Arnold Kling  

Social Security and Indexing

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Prescott, Time Inconsistency, ... Bell Curve in Medical Care...

William Sterling writes,


Price indexation should save the government trillions of dollars in the long run because of the magic of compound interest. Wage growth has historically outpaced consumer price inflation by about 1.1% per annum. That means that the real value of wage-indexed benefits will be twice as high as price-indexed benefits after 70 years. And that is why a seemingly modest technical change in the benefits formula is a potential "magic bullet" for putting Social Security on a sound financial footing.

As Sterling points out, price indexation would only protect the recipients' absolute living standards, not their living standards relative to current workers. But he questions whether wage indexation is in fact even feasible in the long run.

indexing future retirement benefits to wages is analytically equivalent to indexing them to the overall returns experienced by the owners of capital...the government faces a massive quandary if it tries to guarantee relative living standards via wage indexation while funding the program with less risky investments like short- or intermediate-term government bonds. In doing so, its financial structure essentially becomes that of a doomed hedge fund -- perpetually "short" the stock market and "long" low-yielding government bonds. If stocks continue to provide higher returns than bonds over the next 100 years -- as has been the case over virtually all long-term historical periods -- that financial structure is almost certain to fail.

For Discussion. I wonder if anyone has ever written down a neoclassical growth model with Social Security taken into account. That is, suppose that we include Social Security benefits in labor's share of income. How does labor's share behave if benefits are indexed to prices? to wages?


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CATEGORIES: Social Security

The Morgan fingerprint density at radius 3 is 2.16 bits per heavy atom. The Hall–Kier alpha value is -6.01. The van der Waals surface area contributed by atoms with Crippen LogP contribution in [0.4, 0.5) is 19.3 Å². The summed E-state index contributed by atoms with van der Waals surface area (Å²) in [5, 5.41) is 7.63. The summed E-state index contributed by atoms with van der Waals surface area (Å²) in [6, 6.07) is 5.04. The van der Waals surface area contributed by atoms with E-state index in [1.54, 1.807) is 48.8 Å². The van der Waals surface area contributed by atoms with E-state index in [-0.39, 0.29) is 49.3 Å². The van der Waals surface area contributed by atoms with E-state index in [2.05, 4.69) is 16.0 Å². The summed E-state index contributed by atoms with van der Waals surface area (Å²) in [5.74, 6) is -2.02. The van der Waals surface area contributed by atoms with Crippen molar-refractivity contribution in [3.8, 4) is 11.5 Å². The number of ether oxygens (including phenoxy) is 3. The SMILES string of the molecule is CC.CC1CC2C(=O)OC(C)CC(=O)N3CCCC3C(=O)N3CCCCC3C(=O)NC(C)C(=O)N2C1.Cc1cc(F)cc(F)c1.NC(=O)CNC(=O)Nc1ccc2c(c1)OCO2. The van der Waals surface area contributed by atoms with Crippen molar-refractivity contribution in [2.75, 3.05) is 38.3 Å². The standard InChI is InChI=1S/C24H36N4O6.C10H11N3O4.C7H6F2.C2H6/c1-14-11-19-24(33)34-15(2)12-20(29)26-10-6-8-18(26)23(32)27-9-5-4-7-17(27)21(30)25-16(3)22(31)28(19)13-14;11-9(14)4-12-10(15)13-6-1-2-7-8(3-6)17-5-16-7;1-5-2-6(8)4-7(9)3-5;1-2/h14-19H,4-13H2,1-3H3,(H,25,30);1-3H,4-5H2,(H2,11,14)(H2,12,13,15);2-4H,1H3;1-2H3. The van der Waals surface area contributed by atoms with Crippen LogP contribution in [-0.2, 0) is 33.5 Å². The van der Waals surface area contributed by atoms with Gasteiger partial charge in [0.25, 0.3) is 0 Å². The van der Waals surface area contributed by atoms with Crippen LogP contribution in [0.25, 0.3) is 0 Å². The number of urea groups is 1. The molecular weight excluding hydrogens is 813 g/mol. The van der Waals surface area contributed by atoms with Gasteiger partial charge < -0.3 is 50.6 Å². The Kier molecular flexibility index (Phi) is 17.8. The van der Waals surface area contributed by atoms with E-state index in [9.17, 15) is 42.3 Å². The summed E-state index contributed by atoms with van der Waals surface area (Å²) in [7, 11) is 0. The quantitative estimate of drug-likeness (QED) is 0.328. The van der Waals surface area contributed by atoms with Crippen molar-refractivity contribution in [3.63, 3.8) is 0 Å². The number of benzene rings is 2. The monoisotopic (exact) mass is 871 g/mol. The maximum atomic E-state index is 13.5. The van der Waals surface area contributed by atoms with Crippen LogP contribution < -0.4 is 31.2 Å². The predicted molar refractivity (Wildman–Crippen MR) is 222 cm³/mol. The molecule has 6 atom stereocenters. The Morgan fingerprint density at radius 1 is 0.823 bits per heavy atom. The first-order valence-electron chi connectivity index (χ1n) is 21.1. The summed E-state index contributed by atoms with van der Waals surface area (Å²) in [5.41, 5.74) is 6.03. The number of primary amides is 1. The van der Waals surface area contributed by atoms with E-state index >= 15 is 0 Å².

COMMENTS (12 to date)
spencer writes:

Since SS is largely a transfer through time from one set of labor to another set of labor I do not see how the existence of SS makes much difference. The last few years when the SS system was in surplus and so generated savings that were offset by larger federal deficits would be the exception, not the rule. Right? Or should the model be like it was in the 1990s when apparently SS generated extra savings that at least financed part of the capital spending boom. Or do you assume that SS payments would really have been savings in a system without SS? But if that were the case you would also have to assume that some amount of this savings would be used to finance current consumption. So I am not sure what such a model would look like since I am not sure what to assume about the impact of SS on savings, investment and consumption.

JT writes:

"In doing so, its financial structure essentially becomes that of a doomed hedge fund -- perpetually "short" the stock market and "long" low-yielding government bonds."

Fascinating way of putting it.

Dewey Munson writes:
over the next 100 years
Of course the last 100 included 1929.

When the baby boomers start using their savings to live by selling their stocks to the projected small working group, stock will be worth nothing.

Of course by then with high ratio of non-producing consumers to producers, shortages and inflation and will be rampant.

The Market?

I suspect that immigration of people to supply the labor to produce food etc will be much more popular.

Alberto Stanchi writes:

HAPPY NEW YEAR! by an italian econ-blogger for all the people

pragmatist writes:

Dewey Munson wrote:

"[a] high ratio of non-producing consumers
to producers, shortages and inflation and
will be rampant."

uh ... have you ever read or heard about
something called 'agriculture'? Way back
a couple of hundred years ago something like
97% of the population had to do farming.
Now there are something like 97% of us
being 'non-producing consumers'.

No shortages or rampant inflation here. On
the contrary we are all - on average -
becoming increasingly obese.

Try again ...

David Bennett writes:


An often forgotten benefit of social security is the ripppling of wealth. Individuals in an era with few pensions, battered by the depression were supported in old age. This meant a bedroom for the kids and college in many families because the old folks supported themselves. Now those same kids are collecting significantly larger inheritances because their parents saved more because of SS and medicare.